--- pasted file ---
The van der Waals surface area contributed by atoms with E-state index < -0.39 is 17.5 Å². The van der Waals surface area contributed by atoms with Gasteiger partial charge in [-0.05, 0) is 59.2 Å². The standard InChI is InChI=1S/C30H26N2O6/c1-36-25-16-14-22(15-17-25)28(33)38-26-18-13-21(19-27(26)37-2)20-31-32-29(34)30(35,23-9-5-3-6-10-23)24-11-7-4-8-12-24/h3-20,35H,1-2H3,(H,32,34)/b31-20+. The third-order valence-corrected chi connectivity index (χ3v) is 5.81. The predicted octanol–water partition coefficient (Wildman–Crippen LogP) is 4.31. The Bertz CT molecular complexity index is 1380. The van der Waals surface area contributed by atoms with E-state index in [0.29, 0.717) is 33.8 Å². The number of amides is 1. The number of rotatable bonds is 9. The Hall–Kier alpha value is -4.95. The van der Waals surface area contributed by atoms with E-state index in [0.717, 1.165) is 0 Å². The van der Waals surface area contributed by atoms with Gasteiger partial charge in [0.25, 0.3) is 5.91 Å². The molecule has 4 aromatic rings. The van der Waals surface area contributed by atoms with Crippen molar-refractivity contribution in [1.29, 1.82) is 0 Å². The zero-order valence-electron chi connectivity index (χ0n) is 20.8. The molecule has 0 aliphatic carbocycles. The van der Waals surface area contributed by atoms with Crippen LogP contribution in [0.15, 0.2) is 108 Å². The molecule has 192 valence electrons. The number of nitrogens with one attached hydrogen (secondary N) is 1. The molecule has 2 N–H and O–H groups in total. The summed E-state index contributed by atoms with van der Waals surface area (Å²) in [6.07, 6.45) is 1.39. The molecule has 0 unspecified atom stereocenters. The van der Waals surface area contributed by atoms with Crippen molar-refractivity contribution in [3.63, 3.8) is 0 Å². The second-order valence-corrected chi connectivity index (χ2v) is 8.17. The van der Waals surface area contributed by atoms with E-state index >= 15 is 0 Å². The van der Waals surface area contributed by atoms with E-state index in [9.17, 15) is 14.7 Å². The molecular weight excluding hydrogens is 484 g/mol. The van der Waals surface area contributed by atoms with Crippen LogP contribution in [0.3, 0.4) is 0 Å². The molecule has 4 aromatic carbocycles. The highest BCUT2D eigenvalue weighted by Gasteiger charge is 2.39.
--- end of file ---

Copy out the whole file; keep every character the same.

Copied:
The van der Waals surface area contributed by atoms with E-state index < -0.39 is 17.5 Å². The van der Waals surface area contributed by atoms with Gasteiger partial charge in [-0.05, 0) is 59.2 Å². The standard InChI is InChI=1S/C30H26N2O6/c1-36-25-16-14-22(15-17-25)28(33)38-26-18-13-21(19-27(26)37-2)20-31-32-29(34)30(35,23-9-5-3-6-10-23)24-11-7-4-8-12-24/h3-20,35H,1-2H3,(H,32,34)/b31-20+. The third-order valence-corrected chi connectivity index (χ3v) is 5.81. The predicted octanol–water partition coefficient (Wildman–Crippen LogP) is 4.31. The Bertz CT molecular complexity index is 1380. The van der Waals surface area contributed by atoms with E-state index in [0.29, 0.717) is 33.8 Å². The number of amides is 1. The number of rotatable bonds is 9. The Hall–Kier alpha value is -4.95. The van der Waals surface area contributed by atoms with E-state index in [0.717, 1.165) is 0 Å². The van der Waals surface area contributed by atoms with Gasteiger partial charge in [0.25, 0.3) is 5.91 Å². The molecule has 4 aromatic rings. The van der Waals surface area contributed by atoms with Crippen molar-refractivity contribution in [1.29, 1.82) is 0 Å². The zero-order valence-electron chi connectivity index (χ0n) is 20.8. The molecule has 0 aliphatic carbocycles. The van der Waals surface area contributed by atoms with Crippen LogP contribution in [0.15, 0.2) is 108 Å². The molecule has 192 valence electrons. The number of nitrogens with one attached hydrogen (secondary N) is 1. The molecule has 2 N–H and O–H groups in total. The summed E-state index contributed by atoms with van der Waals surface area (Å²) in [6.07, 6.45) is 1.39. The molecule has 0 unspecified atom stereocenters. The van der Waals surface area contributed by atoms with Crippen molar-refractivity contribution in [3.63, 3.8) is 0 Å². The second-order valence-corrected chi connectivity index (χ2v) is 8.17. The van der Waals surface area contributed by atoms with E-state index >= 15 is 0 Å². The van der Waals surface area contributed by atoms with E-state index in [9.17, 15) is 14.7 Å². The molecular weight excluding hydrogens is 484 g/mol. The van der Waals surface area contributed by atoms with Crippen LogP contribution in [0.3, 0.4) is 0 Å². The molecule has 4 aromatic carbocycles. The highest BCUT2D eigenvalue weighted by Gasteiger charge is 2.39.